A United States private military contractor stationed in Afghanistan was recently discharged for wearing white supremacist memorabilia on the battlefield, according to a Sept. 25 Huffington Post article. His version of white supremacy was a new brand, at least to me. Abdicating the organization’s hoods, tiki torches and chants of “blood and soil,” he instead brandished a green-colored ‘Kekistan’ flag for Pepe the Frog. A quick overview: Kekistan is a fictional country born in 4chan chat rooms and its flag is a symbol of unity for misogynists, white supremacists and many alt-right thinkers. Though this contractor did not act in a vacuum, his actions were an expression of a subversive culture within the U.S. which speaks to an underlying untruth in our characterization of the troops.

First, there is a misconception that enlisted American soldiers are doing all of the fighting in post World War II conflicts. Rather, some are private military contractors who are mercenaries that are hired by the U.S. government through tens of billions of dollars of defense spending directed specifically toward contractor services. They constituted 15 percent of all contractors during the wars in Iraq and Afghanistan, according to an Aug. 16 Atlantic article. This practice comes with a bevy of consequences.

At face value, hiring mercenaries provides a tactical disadvantage for the United States. It convolutes the chain of command, as U.S. Armed Forces officials have to work through another layer of bureaucracy within these private security firms. These private contractors also do not count as soldiers to Congress, so in some cases, there could be twice as many boots on the ground as the number actually reported to the American people. These additional people can overcrowd operations and incur astronomical costs. Also, the U.S.’s policy of hiring contractors creates an underground market for subcontractors. These are individuals that contractors hire when they arrive, and they have been linked to kidnapping, bribery and other abhorrent acts.

As this case demonstrates, the U.S.’s reliance on private military contractors provides an impetus for groups to hate America. Private military contractors are excellent scapegoats, especially for countries like the U.S. that can hide behind them. We pay people to commit atrocities while keeping our hands clean; meanwhile, hatred for America abroad only grows. America manufactures a lot of this hate with an obsession with interventionism toward countries that have yet to acquire nuclear weapons. However, in expanding beyond the actions of this one man, one delves into the culture that promotes the misconception of soldiers being champions of patriotism traveling the world to promote our safety.

It all begins with the question of what it means to be an American. World War II was a paradigm shift;there have scarcely been any wars involving Western nations and other sovereign nations since 1945. In the wake of the creation of nuclear weapons, countries began to wage war with ideas instead of people. It is infinitely easier to misrepresent an idea or only direct attention to extremism and dogma rather than to acknowledge the complexity of human beings themselves. Americans are supposed to believe that they epitomize freedom and justice and that this is a burdens.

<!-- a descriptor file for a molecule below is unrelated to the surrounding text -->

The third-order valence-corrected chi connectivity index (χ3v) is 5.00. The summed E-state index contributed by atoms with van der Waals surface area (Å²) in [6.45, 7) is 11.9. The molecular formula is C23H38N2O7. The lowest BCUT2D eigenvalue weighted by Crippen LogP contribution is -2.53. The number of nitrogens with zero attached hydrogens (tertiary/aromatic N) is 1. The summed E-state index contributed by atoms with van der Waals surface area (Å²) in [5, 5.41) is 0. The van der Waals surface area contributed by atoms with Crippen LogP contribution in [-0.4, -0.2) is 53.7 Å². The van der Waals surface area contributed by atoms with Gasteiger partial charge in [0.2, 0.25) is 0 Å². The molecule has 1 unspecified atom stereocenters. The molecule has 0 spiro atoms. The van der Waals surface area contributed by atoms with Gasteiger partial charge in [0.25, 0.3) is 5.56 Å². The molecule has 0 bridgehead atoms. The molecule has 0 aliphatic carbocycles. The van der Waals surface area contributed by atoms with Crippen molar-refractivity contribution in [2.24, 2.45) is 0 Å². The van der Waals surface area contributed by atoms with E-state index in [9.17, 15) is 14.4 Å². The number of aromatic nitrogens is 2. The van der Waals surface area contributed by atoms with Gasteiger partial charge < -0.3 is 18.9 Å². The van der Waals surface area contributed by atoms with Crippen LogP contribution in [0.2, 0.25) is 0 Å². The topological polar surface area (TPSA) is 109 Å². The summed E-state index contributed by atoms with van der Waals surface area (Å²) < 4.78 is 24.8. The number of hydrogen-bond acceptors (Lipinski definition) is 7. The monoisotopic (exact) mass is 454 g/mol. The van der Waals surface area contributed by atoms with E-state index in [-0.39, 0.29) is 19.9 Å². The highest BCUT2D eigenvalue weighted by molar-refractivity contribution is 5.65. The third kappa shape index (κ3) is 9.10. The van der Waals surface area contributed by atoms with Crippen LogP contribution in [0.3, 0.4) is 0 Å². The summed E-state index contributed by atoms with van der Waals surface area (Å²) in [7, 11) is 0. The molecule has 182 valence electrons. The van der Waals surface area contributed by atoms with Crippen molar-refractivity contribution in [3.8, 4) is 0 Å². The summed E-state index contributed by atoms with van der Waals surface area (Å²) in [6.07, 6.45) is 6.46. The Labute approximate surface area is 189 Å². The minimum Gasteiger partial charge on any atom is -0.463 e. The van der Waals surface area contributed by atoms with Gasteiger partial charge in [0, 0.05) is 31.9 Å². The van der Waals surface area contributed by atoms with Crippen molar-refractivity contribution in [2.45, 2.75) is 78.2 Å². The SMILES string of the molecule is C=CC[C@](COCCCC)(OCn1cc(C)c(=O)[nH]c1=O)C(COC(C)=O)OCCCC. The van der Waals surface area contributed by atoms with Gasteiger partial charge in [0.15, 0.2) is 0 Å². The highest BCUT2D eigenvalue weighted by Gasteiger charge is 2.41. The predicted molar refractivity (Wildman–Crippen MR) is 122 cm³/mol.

There is a latent value in this notion of America being able to uniquely offer freedom and justice. The words “all men are created equal” have been held over our heads, for better or worse, for generations, regardless of how well we have adhered to them. The most important part of this creed is that it is non-comparative. American patriotism is not saying that America is the best country on Earth, but rather that it has the potential to be, and that one has faith that we can work toward that goal. 

Furthermore, what makes being American different from being Croatian or Senegalese is that the identity of an American is not bound to a territory or an ethnicity. Our notion of pride in one’s country is based on an internal calculus. Part of this is America’s modern heterogeneity, but it is more important to acknowledge the principles on which America was founded. That being said, we ought to examine the conception of our armed forces as the ideological extensions of ourselves. Soldiers are not the epitome of morality for ours or any society; that is an idea born of propaganda. They do not uphold my morals, and they do not fight for my causes. It is important to respect them for putting their lives on the line to fight for what they believe in, but this mischaracterization of them as heroes is damaging. When we shroud anyone in a veil of untouchability, it makes it impossible to interact with them. When all is said and done, they are ordinary people, and as their compatriots, all Americans ought afford them the same critiques. 

It is illegal for a soldier to express their political opinions in uniform, and though this contractor was apparently acting alone, he was just one of the few bold enough to actually do it. The fault lies with the society that taught him that those were the values that he was fighting for. We live in an America where members of white supremacist factions join the military to get training for free. There are white nationalist militia groups like the Attomwaffen SS, another neo-Nazi group that started in a chatroom and is now responsible for five assassinations, that have members in several branches of the U.S. military. I am glad that the U.S. government took a stance here in solidarity with people who stand against bigots. The Kekistan flag is not what America has, does or will ever stand for.